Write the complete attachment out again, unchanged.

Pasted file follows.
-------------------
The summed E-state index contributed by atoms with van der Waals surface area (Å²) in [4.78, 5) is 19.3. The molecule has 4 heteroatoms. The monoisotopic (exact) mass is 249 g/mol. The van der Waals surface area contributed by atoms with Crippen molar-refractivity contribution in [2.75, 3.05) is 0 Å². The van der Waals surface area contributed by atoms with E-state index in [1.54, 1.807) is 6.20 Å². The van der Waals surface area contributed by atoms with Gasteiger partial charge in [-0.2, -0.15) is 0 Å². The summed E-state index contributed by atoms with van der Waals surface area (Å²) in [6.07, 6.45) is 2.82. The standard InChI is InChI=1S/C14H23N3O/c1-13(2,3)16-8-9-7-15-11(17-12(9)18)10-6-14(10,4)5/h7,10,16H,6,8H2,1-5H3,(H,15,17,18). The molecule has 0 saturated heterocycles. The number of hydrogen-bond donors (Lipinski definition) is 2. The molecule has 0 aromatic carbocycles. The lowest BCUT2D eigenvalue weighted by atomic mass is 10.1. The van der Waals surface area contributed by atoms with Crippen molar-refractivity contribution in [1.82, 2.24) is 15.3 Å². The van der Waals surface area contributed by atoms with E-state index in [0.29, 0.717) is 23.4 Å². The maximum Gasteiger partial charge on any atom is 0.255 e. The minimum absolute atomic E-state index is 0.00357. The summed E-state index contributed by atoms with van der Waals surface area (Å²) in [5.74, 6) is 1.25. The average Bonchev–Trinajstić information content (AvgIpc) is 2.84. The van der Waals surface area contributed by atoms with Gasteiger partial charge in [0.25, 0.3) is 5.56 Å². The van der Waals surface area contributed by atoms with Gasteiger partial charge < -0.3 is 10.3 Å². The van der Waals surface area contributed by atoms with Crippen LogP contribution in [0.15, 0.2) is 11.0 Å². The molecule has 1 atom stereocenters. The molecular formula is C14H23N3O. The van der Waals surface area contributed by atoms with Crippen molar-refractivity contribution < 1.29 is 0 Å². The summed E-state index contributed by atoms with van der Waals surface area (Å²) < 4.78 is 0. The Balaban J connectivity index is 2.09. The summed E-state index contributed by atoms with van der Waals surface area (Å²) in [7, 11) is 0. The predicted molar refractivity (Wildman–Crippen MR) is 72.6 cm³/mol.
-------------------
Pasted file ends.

The summed E-state index contributed by atoms with van der Waals surface area (Å²) in [4.78, 5) is 19.3. The molecule has 4 heteroatoms. The monoisotopic (exact) mass is 249 g/mol. The van der Waals surface area contributed by atoms with Crippen molar-refractivity contribution in [2.75, 3.05) is 0 Å². The van der Waals surface area contributed by atoms with E-state index in [1.54, 1.807) is 6.20 Å². The van der Waals surface area contributed by atoms with Gasteiger partial charge in [-0.2, -0.15) is 0 Å². The summed E-state index contributed by atoms with van der Waals surface area (Å²) in [6.07, 6.45) is 2.82. The standard InChI is InChI=1S/C14H23N3O/c1-13(2,3)16-8-9-7-15-11(17-12(9)18)10-6-14(10,4)5/h7,10,16H,6,8H2,1-5H3,(H,15,17,18). The molecule has 0 saturated heterocycles. The number of hydrogen-bond donors (Lipinski definition) is 2. The molecule has 0 aromatic carbocycles. The lowest BCUT2D eigenvalue weighted by atomic mass is 10.1. The van der Waals surface area contributed by atoms with Crippen molar-refractivity contribution in [1.82, 2.24) is 15.3 Å². The van der Waals surface area contributed by atoms with E-state index in [0.29, 0.717) is 23.4 Å². The maximum Gasteiger partial charge on any atom is 0.255 e. The minimum absolute atomic E-state index is 0.00357. The summed E-state index contributed by atoms with van der Waals surface area (Å²) in [5.74, 6) is 1.25. The average Bonchev–Trinajstić information content (AvgIpc) is 2.84. The van der Waals surface area contributed by atoms with Gasteiger partial charge in [0.25, 0.3) is 5.56 Å². The van der Waals surface area contributed by atoms with Gasteiger partial charge < -0.3 is 10.3 Å². The van der Waals surface area contributed by atoms with Crippen LogP contribution in [0.15, 0.2) is 11.0 Å². The molecule has 1 atom stereocenters. The molecular formula is C14H23N3O. The van der Waals surface area contributed by atoms with Crippen molar-refractivity contribution < 1.29 is 0 Å². The summed E-state index contributed by atoms with van der Waals surface area (Å²) < 4.78 is 0. The Balaban J connectivity index is 2.09. The summed E-state index contributed by atoms with van der Waals surface area (Å²) in [7, 11) is 0. The predicted molar refractivity (Wildman–Crippen MR) is 72.6 cm³/mol.